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Metal/Prog Metal CD Reviews

Blaze Bayley

The King Of Metal

Review by Larry Toering

Blaze Bayley has been through an awful lot in the last several years, and rather than go through all of that stuff, it's best to key in on what he's done in the studio on this hot new release. There is no denying the metal force that Bayley is, and he makes the point ever so clear that he does not mess around. He is a very self confident individual who's message is to not let anyone push you around or shape your life by their bad influence. He pleads to the average man that everyone has a purpose and got here that way and will leave this earth that way the same. The King Of Metal is a breath of fresh air if you're a fan of Bayley’s. If not you probably will be after you get a load of this hot slab of black country metal, the same kind his former fellow rockers Iron Maiden, as well as Judas Priest, Pantera and others play. His band is in full force here, with a sound that can't be beaten. At times it even gets operatic in an acceptable way for any hard rock fan. This album is a statement, one that Bayley is out to make with a vengeance.

This review is available in book format (hardcover and paperback) in Music Street Journal: 2012  Volume 2 at

Track by Track Review
The King Of Metal

Instant pile driving comes on strong from the drums and everything joins in as the chant begins. This is insanely rapid with speeds reaching terminal velocity as it soars downward into the ground like a jackhammer taking everything with it as it goes. Bayley runs the show with a killer lyric that hits right home with all the wit to knock 15 politicians out of their thrones. This is virtually awesome!

The title hints at the obvious, as this is a story about the great Pantera guitarist who was murdered on stage during one of Pantera’s performances in 2004. Not only does Bayley sing his all for the deceased guitar hero, but this also features some outstanding guitar work from both twin leads. This is a stormer of a track to say the least, as homage is payed with the utmost respect.
The Black Country
This has all the feel of blacksmiths forging their steel, with a husky vocal to keep its strength. This is an industrial-styled number that just won’t quit. The guitar really comes on strong with some of the wildest playing on offer. This is one piece of killer metal, just a hard hitting well structured song all the way. It is one of the most enjoyable numbers here.
The Rainbow Fades to Black
If the last number wasn't hard enough, this should do the business, as it's another fine metal minded track with a machine gun like effect going through it. I love the chorus here as Bayley chants “it's never coming back.” This seems to have a very Dio-like feeling to it.  Who knows, it could be written about about him. Perhaps not, but it fits. This is simply another killer tune with all kinds of melodic guitar playing that is totally cosmic. This winds up going perfectly with a bullhorn mic effect from Bayley. It just gets better as it goes. How cool!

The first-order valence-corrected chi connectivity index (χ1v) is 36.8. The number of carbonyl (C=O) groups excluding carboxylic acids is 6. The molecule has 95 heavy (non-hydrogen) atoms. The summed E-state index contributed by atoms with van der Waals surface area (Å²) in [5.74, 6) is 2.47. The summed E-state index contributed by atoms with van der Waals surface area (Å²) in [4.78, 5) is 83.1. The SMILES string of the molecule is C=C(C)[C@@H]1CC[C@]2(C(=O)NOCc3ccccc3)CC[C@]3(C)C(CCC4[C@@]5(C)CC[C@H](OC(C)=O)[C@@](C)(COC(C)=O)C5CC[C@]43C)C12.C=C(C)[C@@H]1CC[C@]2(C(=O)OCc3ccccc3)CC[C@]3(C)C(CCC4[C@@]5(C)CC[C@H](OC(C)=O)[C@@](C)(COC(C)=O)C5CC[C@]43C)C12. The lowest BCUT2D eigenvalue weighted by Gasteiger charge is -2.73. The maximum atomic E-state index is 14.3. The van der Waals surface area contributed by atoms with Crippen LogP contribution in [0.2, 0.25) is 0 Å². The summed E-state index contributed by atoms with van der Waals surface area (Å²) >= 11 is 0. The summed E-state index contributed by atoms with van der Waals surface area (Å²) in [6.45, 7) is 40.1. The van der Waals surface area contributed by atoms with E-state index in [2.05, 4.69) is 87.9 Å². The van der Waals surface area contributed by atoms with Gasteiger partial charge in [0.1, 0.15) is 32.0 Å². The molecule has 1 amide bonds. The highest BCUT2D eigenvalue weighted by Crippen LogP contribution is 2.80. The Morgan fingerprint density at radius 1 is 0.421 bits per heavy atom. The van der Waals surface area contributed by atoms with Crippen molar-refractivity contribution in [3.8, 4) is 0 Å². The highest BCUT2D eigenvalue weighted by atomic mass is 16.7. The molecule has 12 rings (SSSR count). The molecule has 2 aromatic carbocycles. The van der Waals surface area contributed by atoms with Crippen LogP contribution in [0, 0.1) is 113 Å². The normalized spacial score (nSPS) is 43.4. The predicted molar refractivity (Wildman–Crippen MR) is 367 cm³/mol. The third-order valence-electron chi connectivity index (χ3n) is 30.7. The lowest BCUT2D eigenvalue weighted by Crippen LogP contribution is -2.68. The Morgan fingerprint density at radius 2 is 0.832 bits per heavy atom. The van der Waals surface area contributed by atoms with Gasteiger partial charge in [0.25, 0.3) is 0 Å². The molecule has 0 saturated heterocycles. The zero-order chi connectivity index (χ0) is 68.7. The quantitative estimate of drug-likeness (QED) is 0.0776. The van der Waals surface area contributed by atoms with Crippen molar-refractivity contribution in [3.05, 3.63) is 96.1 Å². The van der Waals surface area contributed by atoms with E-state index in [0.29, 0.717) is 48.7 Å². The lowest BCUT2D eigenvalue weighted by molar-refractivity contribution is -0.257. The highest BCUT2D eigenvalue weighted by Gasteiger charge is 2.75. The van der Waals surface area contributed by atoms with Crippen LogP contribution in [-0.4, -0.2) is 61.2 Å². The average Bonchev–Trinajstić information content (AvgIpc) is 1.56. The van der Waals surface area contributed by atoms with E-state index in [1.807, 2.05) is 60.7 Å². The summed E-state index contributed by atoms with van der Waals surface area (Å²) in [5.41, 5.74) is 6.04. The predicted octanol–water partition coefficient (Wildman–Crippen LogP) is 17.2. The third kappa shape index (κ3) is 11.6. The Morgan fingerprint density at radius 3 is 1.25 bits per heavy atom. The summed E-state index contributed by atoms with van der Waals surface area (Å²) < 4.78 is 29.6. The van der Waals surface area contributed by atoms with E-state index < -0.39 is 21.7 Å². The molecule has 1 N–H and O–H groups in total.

This is more of the same and Bayley doesn't seem to lose a step as he goes. This is just as good as anything on offer here. The title speaks for itself in defining this.
One More Step

 A piano gives a surprising wrinkle to the mix, but it's really just a set up for Baley's operatic vocal, which is interesting and very cool. He sings about taking steps, one by one, and you just can't deny its menacing charm. This is a very commanding vocal performance with a melodic hook to it that just pleases. I would like to hear this one vocal track separated from the music, just to see how it sounds without backing.

This is very English in its entire delivery, as Bayley carries on about the warrior in each of us. There is more great stuff here. More piledriving drums and machine gun guitar are featured. Once again the way Bayley controls his voice is technically brilliant, without losing any of the rough edge for which he’s famous. There is more absolutely stunning guitar work here as well. I really wouldn't want to go up against Bayley in a dark alley, it wouldn't be pretty. The whole thing goes into a chant of Bayley telling his opponent to “get up one more time” and then the speeds increase beyond belief.
Judge Me

Again, the pace is mesmerizing and the vocals are beefy as a bull. The singing here is lyrically to the point of the title as anyone can imagine being judged. He really hits home with some of these words, “you haven't done what I've done,” and “I don't think I'm better than you / Just better than you think I am.” Out of everything on offer here, this is my pick for the best track. This is totally incendiary on every level!

More machine gun pace continues to get belted out here. It’s combined with an extraordinary vocal that reminds me of Rob Halford. In fact, there is even a slight Judas Priest feeling to the music, as well. Bayley manages to kick rocks all over the place here and go through the usual interesting vocal changes throughout. You just have love that sort of thing. I love the guitar bits here, too. This is about as Maiden as anything gets here.
Closing with yet another extremely interesting vocal from Bayley, this one is a brooding ballad with no breaks. It’s just a straight forward tune with what I would call a melancholy vibe. It takes the proceedings out with an unexpected grace and perfection. It’s a great way to end the set.
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